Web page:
Pictures of the Yerznga Bible. This handwritten manuscript was penned and illustrated in 1269-1270 at the Avak Monastery near the city of Yerznga/Erzindjan. It is currently held at the Armenian Patriarchate of Jerusalem, and is cataloged as Manuscript Number 1925 (Source: Bezalel Narkiss (ed.), Armenian Art Treasures of Jerusalem, Massada Press, Jerusalem, 1979). 

Mahmoudtsik (present-day Mahmutlu)

55 Armenians, 820 Armenians.

The Saint Sdepanos Church and the Holy Madonna Church (in ruins). The serving priest of the village was Father Melikseteg Avakian.

Medz Akrag/Ekrek (present-day Dörtler)

83 households, 650 Armenians.

The Saint Kevork Church (built in 1829), served by Father Knel Der-Azarian.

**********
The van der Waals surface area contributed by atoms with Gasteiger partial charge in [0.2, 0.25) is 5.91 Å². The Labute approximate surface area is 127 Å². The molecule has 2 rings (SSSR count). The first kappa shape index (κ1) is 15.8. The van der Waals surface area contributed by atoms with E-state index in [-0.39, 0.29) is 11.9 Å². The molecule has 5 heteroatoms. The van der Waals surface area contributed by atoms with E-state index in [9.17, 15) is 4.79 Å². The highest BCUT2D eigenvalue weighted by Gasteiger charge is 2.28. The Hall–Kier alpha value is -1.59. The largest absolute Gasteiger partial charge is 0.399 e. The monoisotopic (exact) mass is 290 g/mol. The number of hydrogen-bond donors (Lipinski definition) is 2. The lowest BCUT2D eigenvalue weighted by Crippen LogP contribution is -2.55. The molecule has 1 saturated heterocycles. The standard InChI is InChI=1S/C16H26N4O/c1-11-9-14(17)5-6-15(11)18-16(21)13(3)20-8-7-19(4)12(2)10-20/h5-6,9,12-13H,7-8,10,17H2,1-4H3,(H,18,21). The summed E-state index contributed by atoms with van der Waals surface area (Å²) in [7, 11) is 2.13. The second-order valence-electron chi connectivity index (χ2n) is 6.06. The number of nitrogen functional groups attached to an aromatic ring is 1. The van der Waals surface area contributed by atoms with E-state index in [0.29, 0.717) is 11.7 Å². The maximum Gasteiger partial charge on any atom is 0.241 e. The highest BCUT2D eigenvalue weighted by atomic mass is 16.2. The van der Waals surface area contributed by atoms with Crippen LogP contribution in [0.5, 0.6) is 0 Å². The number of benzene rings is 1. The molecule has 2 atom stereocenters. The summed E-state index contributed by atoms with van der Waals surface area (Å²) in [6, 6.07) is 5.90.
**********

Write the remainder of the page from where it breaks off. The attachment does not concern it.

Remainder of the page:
Meghoutsig (present-day Yalınca)

304 households, 1,822 Armenians.

The Saint Nshan Church (built in 1845) and the Saint Kevork Church (in ruins). The village’s two serving priests were Father Hamazasb Hovhannesian (who also served the village of Gharatoush) and Father Tornig Gaboudigian.

Mtni/Mtenni (present-day Gümüştarla)

120 households, 1,316 Armenians.

The Saint Hagop Church, a beautiful, domed, modern structure (completely renovated in 1882) [78]. The village’s serving priest was Father Ghevont Der-Avedisian.

Mollakegh (present-day Mollaköy)

38 households, 280 Armenians.

The Yeghnaper Holy Virgin Church (built in 1859). The village was served by the priest of Medz Akrag.

Shkhli (present-day Uluköy)

23 households, 158 Armenians.